Trailer

Submitted: Friday, Apr 21, 2006 at 18:16
ThreadID: 33133 Views:1926 Replies:7 FollowUps:2
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Hi all.
I am thinking about converting a 6x4 trailer for camping.My idea is to have a folding kitchen,slides for eskis and _Affordable_Storage_Drawers.aspx for other odds and ends,we will not be sleeping in the trailer just use it for ease of having all gear together and kitchen readily available. Does anyone have pics of similar trailers or any ideas , does and dont's. Any comments or help will be greatly appreciated.
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Reply By: kram remor - Friday, Apr 21, 2006 at 19:12

Friday, Apr 21, 2006 at 19:12
one thing that i did was to divide our (7*4) trailer into 2 sections by a sealed vertical divider accross the trailer. the top has 2 sealed lids using gas struts
1.the front section was to store gear.
2. the rear area was to store cooking equipment food etc. the reason for this is so we can pull up any where and open the rear tailgate( which we have hinged as a door and has a bench attached to cook or make lunch.the seals are critically important to keep dust out. it is very easy for us with 2 kids to open the rear, wash our hands, make lunch etc. by the way, our tent sits above the trailer for easy access and if it is wet it does not wet other items inside the trailer
hope this gives some basic ideas
AnswerID: 168371

Reply By: Shaker - Friday, Apr 21, 2006 at 19:23

Friday, Apr 21, 2006 at 19:23
Before you do anything ... make sure that it is strong enough for your purpose.
AnswerID: 168372

Reply By: V8Diesel - Friday, Apr 21, 2006 at 19:53

Friday, Apr 21, 2006 at 19:53
Just returned from a substantial trip towing my $100 dollar tandem box trailer.

Before I left I put on new hubs, bearings and seals (they cost $104 for all 4). Built a jerry can holder and esky locator out of scrap MDF and put a set of light truck tyres on. Built a dual spare carrier that sits on the A-frame out of RHS. I used the heavy duty Nylex tubs (not the cheapies) and they kept all our belongings dry and relatively dust free over some quite punishing terrain. A liberal application of silicone around the gaps / joints ensured it remained relatively dry, even when fording rivers well above the floor height. Fresh Rust-Guard paint, a good quality tarp and five ratchet straps later....it's a beauty. Never missed a beat and meant we could carry some more luxuries and travel in comfort.

The $28 grand I saved will buy a nice boat.

Make sure it is up to the task before you do anything, especially the draw bar, drive accordingly and you shouldn't have any dramas provided you exercise common sense.

Good luck!

AnswerID: 168380

Reply By: On Patrol - Friday, Apr 21, 2006 at 20:09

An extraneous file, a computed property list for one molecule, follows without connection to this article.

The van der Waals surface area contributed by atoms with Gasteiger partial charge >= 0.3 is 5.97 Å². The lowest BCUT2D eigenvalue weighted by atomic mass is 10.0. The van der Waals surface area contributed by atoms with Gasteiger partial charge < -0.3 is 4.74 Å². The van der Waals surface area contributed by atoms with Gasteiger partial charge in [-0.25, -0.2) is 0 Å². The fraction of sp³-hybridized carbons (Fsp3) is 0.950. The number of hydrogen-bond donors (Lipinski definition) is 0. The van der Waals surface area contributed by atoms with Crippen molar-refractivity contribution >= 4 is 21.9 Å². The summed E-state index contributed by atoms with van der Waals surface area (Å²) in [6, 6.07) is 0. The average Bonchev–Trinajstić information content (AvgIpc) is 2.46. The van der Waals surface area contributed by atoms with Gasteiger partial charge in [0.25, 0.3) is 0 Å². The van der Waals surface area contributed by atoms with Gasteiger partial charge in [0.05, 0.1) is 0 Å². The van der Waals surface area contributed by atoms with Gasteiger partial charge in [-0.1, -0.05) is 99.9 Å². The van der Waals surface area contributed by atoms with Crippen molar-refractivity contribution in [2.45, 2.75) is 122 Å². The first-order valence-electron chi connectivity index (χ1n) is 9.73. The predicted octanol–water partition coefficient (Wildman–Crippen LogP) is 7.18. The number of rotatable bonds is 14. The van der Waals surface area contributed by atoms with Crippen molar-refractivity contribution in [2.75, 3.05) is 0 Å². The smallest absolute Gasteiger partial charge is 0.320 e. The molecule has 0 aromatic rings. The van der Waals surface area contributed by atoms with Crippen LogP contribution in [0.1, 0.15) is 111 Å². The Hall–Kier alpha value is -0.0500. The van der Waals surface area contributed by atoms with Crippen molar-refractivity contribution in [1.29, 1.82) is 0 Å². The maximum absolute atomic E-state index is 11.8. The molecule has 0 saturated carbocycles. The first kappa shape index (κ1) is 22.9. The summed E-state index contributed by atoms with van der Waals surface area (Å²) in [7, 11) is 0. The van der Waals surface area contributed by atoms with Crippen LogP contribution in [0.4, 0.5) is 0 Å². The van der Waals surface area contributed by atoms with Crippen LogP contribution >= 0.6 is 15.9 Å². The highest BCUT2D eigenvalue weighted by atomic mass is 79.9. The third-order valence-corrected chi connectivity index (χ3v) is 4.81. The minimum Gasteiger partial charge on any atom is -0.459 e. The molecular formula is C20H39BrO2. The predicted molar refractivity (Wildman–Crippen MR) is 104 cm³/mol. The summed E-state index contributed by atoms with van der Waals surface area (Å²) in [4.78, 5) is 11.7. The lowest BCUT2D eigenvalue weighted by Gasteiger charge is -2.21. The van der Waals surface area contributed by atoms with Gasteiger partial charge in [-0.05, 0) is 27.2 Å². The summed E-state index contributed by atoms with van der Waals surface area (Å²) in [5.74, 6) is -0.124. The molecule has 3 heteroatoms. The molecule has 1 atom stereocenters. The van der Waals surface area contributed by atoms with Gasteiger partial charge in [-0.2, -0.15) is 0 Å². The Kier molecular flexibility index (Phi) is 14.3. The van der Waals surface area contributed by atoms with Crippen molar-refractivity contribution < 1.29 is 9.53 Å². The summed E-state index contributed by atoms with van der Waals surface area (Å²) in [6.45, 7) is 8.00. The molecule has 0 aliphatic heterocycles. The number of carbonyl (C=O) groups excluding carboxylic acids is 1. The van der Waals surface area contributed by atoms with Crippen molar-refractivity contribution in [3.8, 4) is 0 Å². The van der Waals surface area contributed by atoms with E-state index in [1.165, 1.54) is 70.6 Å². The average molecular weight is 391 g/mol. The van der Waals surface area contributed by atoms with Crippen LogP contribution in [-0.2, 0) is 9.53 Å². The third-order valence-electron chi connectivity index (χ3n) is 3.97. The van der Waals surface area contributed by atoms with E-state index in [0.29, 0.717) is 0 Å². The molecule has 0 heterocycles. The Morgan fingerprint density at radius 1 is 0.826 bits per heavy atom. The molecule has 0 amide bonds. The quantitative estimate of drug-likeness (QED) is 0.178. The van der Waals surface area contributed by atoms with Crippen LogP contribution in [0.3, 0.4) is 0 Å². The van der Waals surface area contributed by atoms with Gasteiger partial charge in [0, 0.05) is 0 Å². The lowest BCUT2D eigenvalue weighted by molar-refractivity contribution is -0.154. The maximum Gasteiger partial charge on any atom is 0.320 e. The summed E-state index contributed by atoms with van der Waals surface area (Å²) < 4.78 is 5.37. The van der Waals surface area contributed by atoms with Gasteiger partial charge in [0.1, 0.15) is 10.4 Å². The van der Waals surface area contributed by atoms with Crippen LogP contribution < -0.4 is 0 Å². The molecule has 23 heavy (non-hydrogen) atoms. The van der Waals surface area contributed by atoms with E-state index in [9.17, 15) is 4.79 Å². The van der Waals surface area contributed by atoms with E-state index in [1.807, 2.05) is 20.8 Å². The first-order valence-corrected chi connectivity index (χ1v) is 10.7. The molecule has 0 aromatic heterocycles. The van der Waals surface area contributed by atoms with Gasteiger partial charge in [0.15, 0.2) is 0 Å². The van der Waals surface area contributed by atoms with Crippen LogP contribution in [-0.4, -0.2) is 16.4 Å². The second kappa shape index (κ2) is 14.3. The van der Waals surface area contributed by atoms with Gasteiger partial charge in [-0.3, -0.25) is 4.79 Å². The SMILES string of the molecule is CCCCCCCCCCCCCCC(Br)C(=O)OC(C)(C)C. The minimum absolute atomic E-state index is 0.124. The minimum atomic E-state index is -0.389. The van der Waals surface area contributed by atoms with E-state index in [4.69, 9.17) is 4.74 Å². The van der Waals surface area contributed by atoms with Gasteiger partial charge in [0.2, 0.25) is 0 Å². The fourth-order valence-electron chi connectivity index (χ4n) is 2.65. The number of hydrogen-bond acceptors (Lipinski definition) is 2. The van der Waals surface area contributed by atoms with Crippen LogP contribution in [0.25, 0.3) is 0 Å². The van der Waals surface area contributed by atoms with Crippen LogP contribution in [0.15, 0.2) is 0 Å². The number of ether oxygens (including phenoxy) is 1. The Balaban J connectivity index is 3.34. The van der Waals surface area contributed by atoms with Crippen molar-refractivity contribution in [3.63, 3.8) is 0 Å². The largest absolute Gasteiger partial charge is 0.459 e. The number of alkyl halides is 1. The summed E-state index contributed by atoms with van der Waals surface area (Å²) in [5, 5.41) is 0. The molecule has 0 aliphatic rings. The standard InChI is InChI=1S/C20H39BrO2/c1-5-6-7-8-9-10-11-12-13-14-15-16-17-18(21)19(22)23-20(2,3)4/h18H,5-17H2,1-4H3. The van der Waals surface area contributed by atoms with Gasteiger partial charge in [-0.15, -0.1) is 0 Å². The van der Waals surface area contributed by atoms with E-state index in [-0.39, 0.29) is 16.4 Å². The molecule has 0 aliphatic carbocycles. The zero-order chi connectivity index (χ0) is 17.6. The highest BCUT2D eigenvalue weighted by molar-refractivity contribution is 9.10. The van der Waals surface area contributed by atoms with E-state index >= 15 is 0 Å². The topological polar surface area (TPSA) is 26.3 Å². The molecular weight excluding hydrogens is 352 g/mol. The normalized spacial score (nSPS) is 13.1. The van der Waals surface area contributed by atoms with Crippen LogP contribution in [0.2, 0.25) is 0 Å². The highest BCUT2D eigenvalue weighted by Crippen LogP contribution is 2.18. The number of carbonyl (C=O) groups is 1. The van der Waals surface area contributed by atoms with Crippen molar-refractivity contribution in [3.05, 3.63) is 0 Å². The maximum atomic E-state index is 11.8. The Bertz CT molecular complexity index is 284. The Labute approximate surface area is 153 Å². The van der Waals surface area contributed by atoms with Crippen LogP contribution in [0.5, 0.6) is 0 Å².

Friday, Apr 21, 2006 at 20:09
!MPG:33!

I have a tradesmans 6x4 that i put shelves in and added a kitchen shelf etc on the side that packs away when travelling + gerry can holders for water & fuel etc. this trailer while not 4x4 has been all over the place behind 2 different cars with no problems. However I am fussy about maintenance and check it over after each trip for potential problems and attend to them before they become big problems. No i would not take it along the Telegraph Track up to the Cape but then I would not take any trailer on such trips. It is perfect for camping weekends etc that I do a lot of, for a fraction of the price of a dedicated camping trailer.
AnswerID: 168385

Reply By: Member - mikeyandmary (NSW) - Saturday, Apr 22, 2006 at 08:29

Saturday, Apr 22, 2006 at 08:29
We did a similar thing to a 7x5 a few years ago. (You could do the same to a 6x4)

We built a frame using steel tube (25x25x3mm) for corner posts and steel angle (25x25x3mm) to make a box frame. We bolted ours but you could weld if you had such knowledge (will learn one day). We covered the frame with steel sheet (a thin as possible (about 0.4mm I think???). This was riveted to the frame. Anyway... The result was a 7x5x5 enclosed trailer.

My advice... build it strong first go and it won't need fixing. Also, if you are using steel for the frame, go to a metal wholesaler. They have a much bigger range and (within reason) will cut it to approximate lengths. (Sims Metals is Sydney cut it with an oxy torch so you lose about 4cm per cut). You can also save about 30-40% by buying at these places.
AnswerID: 168439

Reply By: Member - ROTORD - Saturday, Apr 22, 2006 at 09:59

Saturday, Apr 22, 2006 at 09:59
Hello Jas4373

Have you considered raising the trailer by mounting the springs over the axle? Apart from better matching ground clearance to your tow vehicle , and matching wheels , the extra height may convince you to go to a slide out kitchen . Hitch may need redesigning to tow level , but you could go to a better hitch at the same time . Your trailer would be gaining some characteristics of an expensive off road trailer and would justify the cost of future improvements .
AnswerID: 168448

Reply By: jas4373 - Monday, Apr 24, 2006 at 11:44

Monday, Apr 24, 2006 at 11:44
Thanks to all who have replied. Gives me a bit to think about. But if anyone has close up pics of kithens or shelving set up's that would be great.
Thanks
AnswerID: 168697

Follow Up By: MartyB - Monday, Apr 24, 2006 at 12:59

Monday, Apr 24, 2006 at 12:59
Have a look at the campertrailers org, plus accociated Yahoo group.
Heaps of photos & ideas.

k

from Marty.
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FollowupID: 424080

Follow Up By: MartyB - Monday, Apr 24, 2006 at 13:00

Monday, Apr 24, 2006 at 13:00
Might help if I gave the address.
www.campertrailers.org/
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FollowupID: 424081

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